April 8, 2021

594 words 3 mins read



Visualization Toolbox for Long Short Term Memory networks (LSTMs)

repo name HendrikStrobelt/LSTMVis
repo link https://github.com/HendrikStrobelt/LSTMVis
language Jupyter Notebook
size (curr.) 5779 kB
stars (curr.) 1001
created 2016-06-03
license BSD 3-Clause “New” or “Revised” License

Visual Analysis for State Changes in RNNs

More information about LSTMVis, an introduction video, and the link to the live demo can be found at lstm.seas.harvard.edu

Also check out our new work on Sequence-to-Sequence models on github or the live demo at http://seq2seq-vis.io/

Changes in V2.1

  • update to Python 3.7++ (thanks to @nneophyt)

Changes in V2

  • new design and server-backend
  • discrete zooming for hidden-state track
  • added annotation tracks for meta-data and prediction
  • added training and extraction workflow for tensorflow
  • client is now ES6 and D3v4
  • some performance enhancements on client side
  • Added Keras tutorial here (thanks to Mohammadreza Ebrahimi)


Please use python 3.7 or later to install LSTMVis.

Clone the repository:

git clone https://github.com/HendrikStrobelt/LSTMVis.git; cd LSTMVis

Install python (server-side) requirements using pip:

python -m venv  venv3
source venv3/bin/activate
pip install -r requirements.txt

Download & Unzip example dataset(s) into <LSTMVis>/data/05childbook:

Children Book - Gutenberg - 2.2 GB

Parens Dataset - 10k small - 0.03 GB

start server:

source venv3/bin/activate
python lstm_server.py -dir <datadir>

For the example dataset, use python lstm_server.py -dir data

open browser at http://localhost:8888 - eh voila !

Adding Your Own Data

If you want to train your own data first, please read the Training document. If you have your own data at hand, adding it to LSTMVis is very easy. You only need three files:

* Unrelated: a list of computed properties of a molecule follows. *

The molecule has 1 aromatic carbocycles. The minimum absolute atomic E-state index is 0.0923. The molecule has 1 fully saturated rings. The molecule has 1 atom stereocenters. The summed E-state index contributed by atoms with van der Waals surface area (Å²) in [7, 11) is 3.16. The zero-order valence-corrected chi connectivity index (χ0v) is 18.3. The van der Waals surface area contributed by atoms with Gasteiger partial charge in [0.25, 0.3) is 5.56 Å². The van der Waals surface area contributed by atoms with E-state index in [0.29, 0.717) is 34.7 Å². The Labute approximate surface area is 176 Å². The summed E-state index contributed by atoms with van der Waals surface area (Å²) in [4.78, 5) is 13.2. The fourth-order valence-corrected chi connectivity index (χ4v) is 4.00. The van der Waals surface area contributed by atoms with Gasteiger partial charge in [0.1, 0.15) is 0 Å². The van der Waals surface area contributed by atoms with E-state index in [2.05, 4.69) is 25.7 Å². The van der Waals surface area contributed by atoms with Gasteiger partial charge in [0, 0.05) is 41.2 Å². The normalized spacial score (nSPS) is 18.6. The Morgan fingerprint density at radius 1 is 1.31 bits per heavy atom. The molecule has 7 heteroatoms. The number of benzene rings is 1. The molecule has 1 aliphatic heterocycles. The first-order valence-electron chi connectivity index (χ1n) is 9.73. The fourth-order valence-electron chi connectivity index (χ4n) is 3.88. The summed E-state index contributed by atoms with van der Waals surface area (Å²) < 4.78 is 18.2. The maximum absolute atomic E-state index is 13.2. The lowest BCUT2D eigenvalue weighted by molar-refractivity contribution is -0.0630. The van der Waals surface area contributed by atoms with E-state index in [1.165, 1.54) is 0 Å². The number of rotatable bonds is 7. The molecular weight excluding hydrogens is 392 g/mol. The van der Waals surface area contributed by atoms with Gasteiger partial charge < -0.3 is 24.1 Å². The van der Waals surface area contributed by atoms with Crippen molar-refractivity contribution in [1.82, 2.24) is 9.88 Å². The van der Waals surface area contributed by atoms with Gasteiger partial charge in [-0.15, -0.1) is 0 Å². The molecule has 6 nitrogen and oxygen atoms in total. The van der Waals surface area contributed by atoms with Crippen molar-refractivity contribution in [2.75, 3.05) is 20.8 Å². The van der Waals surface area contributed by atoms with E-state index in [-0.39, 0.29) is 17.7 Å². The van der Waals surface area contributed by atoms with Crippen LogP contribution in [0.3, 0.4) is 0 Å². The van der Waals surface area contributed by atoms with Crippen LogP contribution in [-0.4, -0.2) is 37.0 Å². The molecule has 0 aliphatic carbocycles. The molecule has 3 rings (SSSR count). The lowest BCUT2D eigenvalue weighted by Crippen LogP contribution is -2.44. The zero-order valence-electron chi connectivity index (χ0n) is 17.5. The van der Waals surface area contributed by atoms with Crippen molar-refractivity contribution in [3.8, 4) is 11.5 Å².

• HDF5 file containing the state vectors for each time step (e.g. states.hdf5)
  • HDF5 file containing a word ID for each time step (e.g. train.hdf5)*
  • Dict file containing the mapping from word ID to word (e.g. train.dict)*

A schematic representation of the data:

Data Format

*If you don’t have these files yet, but a space-separated .txt file of your training data instead, check out our text conversion tool

Data Directory

LSTMVis parses all subdirectories of <datadir> for config files lstm.yml. A typical <datadir> might look like this:

├── paren  		        <--- project directory
│   ├── lstm.yml 		<--- config file
│   ├── states.hdf5 	        <--- states for each time step
│   ├── train.hdf5 		<--- word ID for each time step
│   └── train.dict 		<--- mapping word ID -> word
├── fun .. 

Config File

a simple example of an lstm.yml is:

name: children books  # project name
description: children book texts from the Gutenberg project # little description

files: # assign files to reference name
  states: states.hdf5 # HDF5 files have to end with .h5 or .hdf5 !!!
  train: train.hdf5 # word ids of training set
  words: train.dict # dict files have to end with .dict !!

word_sequence: # defines the word sequence
  file: train # HDF5 file
  path: word_ids # path to table in HDF5
  dict_file: words # dictionary to map IDs from HDF5 to words

states: # section to define which states of your model you want to look at
  file: states # HDF5 files containing the state for each position
  types: [
        {type: state, layer: 1, path: states1}, # type={state, output}, layer=[1..x], path = HDF5 path
        {type: state, layer: 2, path: states2},
        {type: output, layer: 2, path: output2}

Intrigued ? Here is more..

Check out our documents about:


LSTMVis is a collaborative project of Hendrik Strobelt, Sebastian Gehrmann, Bernd Huber, Hanspeter Pfister, and Alexander M. Rush at Harvard SEAS.

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